Taken together in this fashion, the three isles, with the two sounds which divide them, and an outlying fringe of jagged, vicious-looking rocks and skerries, make up a total length of some fifteen miles, containing, roughly speaking, about eleven thousand acres. Acres! As one writes down the word, it seems to rise up, mock, gibe, laugh at, and confound one, from its wild inappropriateness, at least to all the ideas we commonly associate with it. For, be it known to you, oh prosperous reader-dweller, doubtless, in a sleek land, a land of earth and water, possibly even of trees—that these islands, like their opposite neighbour, the Burren of Clare, are rock, not partially, but absolutely. Over the entire surface, save the sands upon the shore and the detritus that accumulates in the crannies, there is no earth whatsoever, save what has been artificially created, and even this is for the most part but a few inches deep. The consequence is, that a droughty season is the worst of all seasons for the Aranite. Drench him with rain from early March to late November, he is satisfied, and asks no more. Give him what to most people would seem the most moderate possible allowance of sun and dry weather, and ruin begins to stare him in the face! The earth, so laboriously collected, begins to crack; his wells—there are practically no streams—run dry; his beasts perish before his eyes; his potatoes lie out bare and half baked upon the stones; his oats—these are not cut, but plucked bodily by hand out of the sands—wither to the ground; he has no stock, nothing to send to the mainland in return for those necessaries which he gets from there, nothing to pay his rent with; worse than all, he has actually to fetch the water he requires to drink in casks and barrels from the opposite shore!
A cheerful picture, you say! Difficult perhaps to realise, still more difficult, when realised, to contemplate placidly. Who so realising it can resist the wish to become, for a moment even, that dream of philanthropists—a benevolent despot, and, swooping suddenly upon the islands, carry off their whole population—priests, people, and all—and set them down in a new place, somewhere where Nature would make some little response, however slight, to so much toil, care, love, so fruitlessly and for so many centuries lavished upon her here?
'But would they thank you?' you, as an experienced philanthropist, perhaps, ask me. I reply that, it is, to say the least, extremely doubtful. Certainly you might carefully sift the wide world, search it diligently with a candle from pole to pole, without hitting upon another equally undesirable, equally profitless place of residence. Climate, soil, aspect, everything is against it. Ingenuity might seek and seek vainly to find a quality for which it could be upheld. And yet, so strangely are we made, that a dozen years hence, if you examined one of the inhabitants of your ideal arcadia, you would probably find that all his, or her, dreams of the future, all his, or her, visions of the past, still clung, limpet-fashion, to these naked rocks, these melancholy dots of land set in the midst of an inhospitable sea, which Nature does not seem to have constructed with an eye to the convenience of so much as a goat!
The four occupants of our hooker naturally troubled their heads with no such problems. To them their islands—especially this one they were approaching, Inishmaan—were to all practical purposes the world. Even for Con O'Malley, whom business carried pretty often to the mainland, the latter was, save on the merest fringe, to all intents and purposes an unknown country. The world, as it existed beyond that grey wash of sea, was a name to him, and nothing more. Ireland— sometimes regarded by superior persons as the very Ultima Thule of civilisation—hung before his eyes as a region of dangerous novelties, dazzling, almost wicked in its sophistication, and he had never set foot on a railroad in his life.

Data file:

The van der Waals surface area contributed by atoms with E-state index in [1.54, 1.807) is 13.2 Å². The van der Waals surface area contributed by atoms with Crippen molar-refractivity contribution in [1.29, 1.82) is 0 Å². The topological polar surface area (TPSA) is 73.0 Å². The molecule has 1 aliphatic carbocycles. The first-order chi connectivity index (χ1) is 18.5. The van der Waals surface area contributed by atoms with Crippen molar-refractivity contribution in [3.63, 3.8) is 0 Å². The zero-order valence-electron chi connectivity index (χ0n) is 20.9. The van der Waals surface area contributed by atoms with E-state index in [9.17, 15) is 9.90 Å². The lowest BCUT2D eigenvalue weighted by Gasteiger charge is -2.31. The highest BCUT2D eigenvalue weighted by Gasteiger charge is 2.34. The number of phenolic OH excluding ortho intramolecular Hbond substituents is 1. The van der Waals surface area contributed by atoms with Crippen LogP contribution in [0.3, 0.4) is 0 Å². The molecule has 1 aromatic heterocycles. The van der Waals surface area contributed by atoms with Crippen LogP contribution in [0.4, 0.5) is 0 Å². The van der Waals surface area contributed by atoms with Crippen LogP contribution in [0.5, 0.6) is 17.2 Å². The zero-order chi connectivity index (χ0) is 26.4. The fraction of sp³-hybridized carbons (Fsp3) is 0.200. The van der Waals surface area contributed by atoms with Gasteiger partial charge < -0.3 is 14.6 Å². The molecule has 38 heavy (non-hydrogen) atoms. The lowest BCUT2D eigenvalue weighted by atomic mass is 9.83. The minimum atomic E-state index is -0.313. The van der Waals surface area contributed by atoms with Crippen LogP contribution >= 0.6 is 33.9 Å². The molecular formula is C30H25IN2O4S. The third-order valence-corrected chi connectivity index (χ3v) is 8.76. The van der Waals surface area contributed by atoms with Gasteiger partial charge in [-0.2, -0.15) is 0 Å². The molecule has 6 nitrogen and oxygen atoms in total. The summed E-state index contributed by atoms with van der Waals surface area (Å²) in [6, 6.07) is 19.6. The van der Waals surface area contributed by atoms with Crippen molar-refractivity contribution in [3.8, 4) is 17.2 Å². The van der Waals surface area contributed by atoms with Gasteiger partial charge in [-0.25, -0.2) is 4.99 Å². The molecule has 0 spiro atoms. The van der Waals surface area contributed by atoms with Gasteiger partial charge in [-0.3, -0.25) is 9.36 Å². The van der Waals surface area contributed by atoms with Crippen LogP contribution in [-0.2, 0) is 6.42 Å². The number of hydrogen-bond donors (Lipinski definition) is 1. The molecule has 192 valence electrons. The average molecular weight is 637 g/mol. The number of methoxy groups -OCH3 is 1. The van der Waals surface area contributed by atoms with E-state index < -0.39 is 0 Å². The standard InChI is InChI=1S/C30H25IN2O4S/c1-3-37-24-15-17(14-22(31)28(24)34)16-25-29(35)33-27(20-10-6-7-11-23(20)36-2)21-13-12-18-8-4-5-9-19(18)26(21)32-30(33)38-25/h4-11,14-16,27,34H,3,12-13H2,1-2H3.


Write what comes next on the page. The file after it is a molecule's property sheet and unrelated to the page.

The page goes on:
Inishmaan has no regular harbour, consequently it was necessary to get the curragh out again so as to set little Grania ashore. The child had been hoping the whole way back that Murdough Blake, too, would have come ashore with her, but he remained sitting, with the same expression of sulky dignity, upon the deck of the hooker, and it was the hated Shan Daly who rowed her to the land; which done, with a quick, furtive glance towards a particular spot a little to westward, he turned and rowed as quickly as he could back to the larger vessel again.
While the boat was still on its way, before it had actually touched shore, a woman who had been waiting for it on the edge might have been seen to move hastily along the rocks, so as to be ready to meet them upon their arrival. This woman wore the usual red Galway flannel petticoat, with a loose white or yellowish flannel jacket above, known as a 'baudeen,' and worn by both sexes on the islands, a handkerchief neatly crossed at her neck, with blue knitted stockings and pampooties upon her feet. At first sight it would have been difficult to guess her age. Her hair, better brushed than usual, was of a deep, unglossy black, and her skin clear and unwrinkled; yet there was nothing about her which seemed to speak of youth. It was a plain face and a sickly one, with little or nothing of that play of expression which redeems many an otherwise homely Irish face, yet, if you had taken the trouble to examine it, you would have been struck, I think, with something peculiar about it, something that would have arrested your attention. Elements not often seen in combination seemed to find a meeting-place there. A look of peculiar contentedness, an indescribable placidity and repose, had stamped those homely features as with a benediction. The mild brown eyes, lifting themselves blinkingly to the sun-light, had something about them, chastened, reposeful, serene, an expression hardly seen beyond the shelter of the convent ; yet, at the same time, there was something in the manner in which the woman ran down to the shore to meet the child, and, lifting her carefully over the edge of the boat, set her on her feet upon the rocks, a manner full of a sort of tender assiduity, a clinging, caressing, adoring tenderness, not often, hardly ever indeed, to be found apart from the pains and the joys of a mother.
This was Honor O'Malley, little Grania's half-sister, the only surviving daughter of Con O'Malley's first marriage. She had been little more than a half-grown girl when her mother died, but for several years had kept house for her father. Then had come the short-lived episode of his second marriage and his wife's death, since which time Honor's one aim in life, her whole joy, her pride, her torment, her absorbing passion, had been her little sister.